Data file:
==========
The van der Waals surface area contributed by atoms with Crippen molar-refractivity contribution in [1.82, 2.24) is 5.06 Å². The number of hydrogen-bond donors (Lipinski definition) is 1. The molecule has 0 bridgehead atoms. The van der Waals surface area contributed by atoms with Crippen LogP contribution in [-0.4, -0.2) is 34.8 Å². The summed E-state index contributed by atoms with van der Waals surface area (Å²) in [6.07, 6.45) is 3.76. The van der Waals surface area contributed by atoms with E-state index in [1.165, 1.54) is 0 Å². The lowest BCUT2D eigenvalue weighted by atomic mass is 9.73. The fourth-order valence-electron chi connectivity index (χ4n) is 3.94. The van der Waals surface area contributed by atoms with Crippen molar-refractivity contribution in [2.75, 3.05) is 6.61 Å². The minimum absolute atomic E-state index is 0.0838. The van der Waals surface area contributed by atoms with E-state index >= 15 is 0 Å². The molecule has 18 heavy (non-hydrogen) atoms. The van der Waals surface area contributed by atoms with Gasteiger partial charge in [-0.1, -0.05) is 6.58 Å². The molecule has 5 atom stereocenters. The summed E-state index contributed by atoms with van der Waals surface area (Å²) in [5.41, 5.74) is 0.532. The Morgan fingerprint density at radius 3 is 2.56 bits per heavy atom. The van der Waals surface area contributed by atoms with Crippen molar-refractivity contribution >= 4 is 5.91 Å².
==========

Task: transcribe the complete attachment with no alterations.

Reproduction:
The van der Waals surface area contributed by atoms with Crippen molar-refractivity contribution in [1.82, 2.24) is 5.06 Å². The number of hydrogen-bond donors (Lipinski definition) is 1. The molecule has 0 bridgehead atoms. The van der Waals surface area contributed by atoms with Crippen LogP contribution in [-0.4, -0.2) is 34.8 Å². The summed E-state index contributed by atoms with van der Waals surface area (Å²) in [6.07, 6.45) is 3.76. The van der Waals surface area contributed by atoms with E-state index in [1.165, 1.54) is 0 Å². The lowest BCUT2D eigenvalue weighted by atomic mass is 9.73. The fourth-order valence-electron chi connectivity index (χ4n) is 3.94. The van der Waals surface area contributed by atoms with Crippen molar-refractivity contribution in [2.75, 3.05) is 6.61 Å². The minimum absolute atomic E-state index is 0.0838. The van der Waals surface area contributed by atoms with E-state index >= 15 is 0 Å². The molecule has 18 heavy (non-hydrogen) atoms. The van der Waals surface area contributed by atoms with Gasteiger partial charge in [-0.1, -0.05) is 6.58 Å². The molecule has 5 atom stereocenters. The summed E-state index contributed by atoms with van der Waals surface area (Å²) in [5.41, 5.74) is 0.532. The Morgan fingerprint density at radius 3 is 2.56 bits per heavy atom. The van der Waals surface area contributed by atoms with Crippen molar-refractivity contribution >= 4 is 5.91 Å².